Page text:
1. Small Mammal Trapping in the Himalaya

Some of you may know that I have started a three-year study into the altitudinal variation in small mammal communities and populations in Nepal. And I’m sure it will come as no surprise to know that I have been using BioEcoSS TubeTraps – 150 of them! They take a bit of carrying to get them up to 4000m, but I have a very enthusiastic team of colleagues and porters. I completed the first autumn field season last November. Despite atrocious weather, it was very successful. I caught 228 animals, belonging to ten species, including four species of shrews, a vole and several large rats! More about these captures in a future snippet.

But, the scientific results will have to wait for a while. The purpose of this snippet is to let you know about the practicalities of using BioEcoSS TubeTraps and CarryCases. Just to set the scene, here are some snaps of them in use:

All Photos © Simon Poulton

The CarryCases really proved their worth, both for trekking to and from the field sites, and for preparing and carrying the traps to the trapping grids. In particular the cases were very useful for sorting the traps prior to use, filling the nest boxes with food and bedding and then snapping the tunnels into them. They even doubled up as a camp-table for sorting and storing the tissue samples!

The nametag holders in the base of the tunnels were extremely useful, because each trap within the grid had a unique number. Although the tags did get pretty wet in some cases, because they were printed on card, they remained visible – unlike when felt pens are scribbled all over traps, and then being crossed out and renumbered by another user! As a matter of interest, we found that colour-coding the traps and cases with insulating tape was very useful to help ensure that the correct traps were place in their proper place within the grids.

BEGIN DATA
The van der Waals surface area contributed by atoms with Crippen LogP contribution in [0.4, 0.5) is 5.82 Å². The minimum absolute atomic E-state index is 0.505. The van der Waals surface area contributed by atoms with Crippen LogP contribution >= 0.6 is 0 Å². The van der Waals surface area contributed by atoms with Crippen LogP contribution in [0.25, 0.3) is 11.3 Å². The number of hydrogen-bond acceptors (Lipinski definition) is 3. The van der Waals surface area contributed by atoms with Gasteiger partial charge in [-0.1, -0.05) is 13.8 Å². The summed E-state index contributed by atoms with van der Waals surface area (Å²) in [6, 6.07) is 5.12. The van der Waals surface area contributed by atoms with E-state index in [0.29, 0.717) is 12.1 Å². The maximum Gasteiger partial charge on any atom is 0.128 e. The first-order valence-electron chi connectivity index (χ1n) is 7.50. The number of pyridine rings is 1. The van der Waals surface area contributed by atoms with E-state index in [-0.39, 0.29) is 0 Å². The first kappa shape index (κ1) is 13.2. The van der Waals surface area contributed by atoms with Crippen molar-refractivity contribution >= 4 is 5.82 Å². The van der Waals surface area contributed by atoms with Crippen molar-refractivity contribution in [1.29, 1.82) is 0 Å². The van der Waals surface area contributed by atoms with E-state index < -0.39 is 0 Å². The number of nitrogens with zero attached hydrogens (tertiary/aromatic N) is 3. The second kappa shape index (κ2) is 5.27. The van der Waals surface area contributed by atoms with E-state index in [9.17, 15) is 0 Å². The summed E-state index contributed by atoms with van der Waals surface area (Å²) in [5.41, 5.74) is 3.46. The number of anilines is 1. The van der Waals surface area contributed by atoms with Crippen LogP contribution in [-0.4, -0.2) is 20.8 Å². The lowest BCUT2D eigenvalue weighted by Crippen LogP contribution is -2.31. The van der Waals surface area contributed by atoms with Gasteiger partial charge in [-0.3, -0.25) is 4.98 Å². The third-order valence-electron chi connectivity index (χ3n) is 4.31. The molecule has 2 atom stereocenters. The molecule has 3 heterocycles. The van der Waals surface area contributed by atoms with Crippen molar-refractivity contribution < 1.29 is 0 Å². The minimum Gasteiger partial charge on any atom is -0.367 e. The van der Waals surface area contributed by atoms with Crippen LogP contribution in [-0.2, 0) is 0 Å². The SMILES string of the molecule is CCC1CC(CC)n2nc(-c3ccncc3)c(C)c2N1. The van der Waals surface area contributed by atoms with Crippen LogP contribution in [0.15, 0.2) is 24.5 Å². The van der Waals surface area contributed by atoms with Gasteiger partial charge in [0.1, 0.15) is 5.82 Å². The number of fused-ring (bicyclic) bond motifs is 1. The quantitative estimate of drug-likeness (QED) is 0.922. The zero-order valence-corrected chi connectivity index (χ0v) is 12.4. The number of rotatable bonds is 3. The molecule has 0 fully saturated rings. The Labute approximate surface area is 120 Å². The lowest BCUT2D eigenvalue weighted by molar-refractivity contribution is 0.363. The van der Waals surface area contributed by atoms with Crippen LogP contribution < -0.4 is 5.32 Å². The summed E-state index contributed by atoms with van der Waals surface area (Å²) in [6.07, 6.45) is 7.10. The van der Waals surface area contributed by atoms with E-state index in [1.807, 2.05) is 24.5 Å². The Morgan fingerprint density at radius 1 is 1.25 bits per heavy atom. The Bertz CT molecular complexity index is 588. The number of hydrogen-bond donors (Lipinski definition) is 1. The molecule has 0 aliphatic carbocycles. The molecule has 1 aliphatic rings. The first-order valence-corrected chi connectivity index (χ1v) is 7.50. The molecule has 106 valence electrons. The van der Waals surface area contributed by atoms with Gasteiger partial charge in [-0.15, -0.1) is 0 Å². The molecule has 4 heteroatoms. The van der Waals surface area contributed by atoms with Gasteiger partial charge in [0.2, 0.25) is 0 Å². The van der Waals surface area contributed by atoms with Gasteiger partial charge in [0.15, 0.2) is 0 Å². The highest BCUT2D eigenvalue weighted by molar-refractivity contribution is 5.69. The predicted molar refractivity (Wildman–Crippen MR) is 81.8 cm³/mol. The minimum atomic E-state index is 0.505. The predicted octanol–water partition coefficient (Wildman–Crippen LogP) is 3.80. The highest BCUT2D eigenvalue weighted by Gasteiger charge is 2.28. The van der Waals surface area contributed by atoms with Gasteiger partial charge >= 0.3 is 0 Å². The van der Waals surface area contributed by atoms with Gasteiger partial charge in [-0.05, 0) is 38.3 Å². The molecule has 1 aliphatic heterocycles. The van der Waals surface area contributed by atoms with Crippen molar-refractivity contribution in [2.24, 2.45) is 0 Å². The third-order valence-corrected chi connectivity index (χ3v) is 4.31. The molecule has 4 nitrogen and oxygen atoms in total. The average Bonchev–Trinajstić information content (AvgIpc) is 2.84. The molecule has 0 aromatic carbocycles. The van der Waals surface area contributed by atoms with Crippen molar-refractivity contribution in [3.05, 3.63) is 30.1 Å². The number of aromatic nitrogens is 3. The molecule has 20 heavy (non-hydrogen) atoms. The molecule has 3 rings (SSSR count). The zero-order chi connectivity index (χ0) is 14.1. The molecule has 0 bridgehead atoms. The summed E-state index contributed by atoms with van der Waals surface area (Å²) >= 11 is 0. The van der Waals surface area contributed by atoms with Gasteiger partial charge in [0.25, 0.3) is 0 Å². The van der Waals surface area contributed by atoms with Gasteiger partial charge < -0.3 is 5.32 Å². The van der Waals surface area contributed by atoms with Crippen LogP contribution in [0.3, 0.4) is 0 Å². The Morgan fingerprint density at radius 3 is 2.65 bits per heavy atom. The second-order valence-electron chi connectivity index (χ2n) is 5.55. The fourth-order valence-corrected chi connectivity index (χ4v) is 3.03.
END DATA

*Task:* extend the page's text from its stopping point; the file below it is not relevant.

On the whole, false trip rates were fairly low at 4.8%. Of these, 3.4% were just closed but empty traps. The remaining 1.4% had either been disturbed by livestock or wild animals, or were open with clear signs of animals having entered. Interestingly there were five cases of traps being completely covered by soil from ant activity – a notorious problem in the sub-tropics I suppose!

A more complete analysis of these methodological factors will have to wait for future field seasons to be completed, but if you are interested in more information, drop me an email at simon@bioecoss.co.uk

Finally, I would like to say a big "Thank You!" to everyone who has helped me with this project. There are too many to name individually at this stage, but here's a photo of the team that went to Pipar in Annapurna National Park, with the magnificent Machhapuchhare (3m short of 7000m) in the background. I would like to acknowledge the permission granted to me by the Department of National Parks and Wildlife Conservation in Kathmandu, Nepal.

Simon Poulton: 2nd January 2014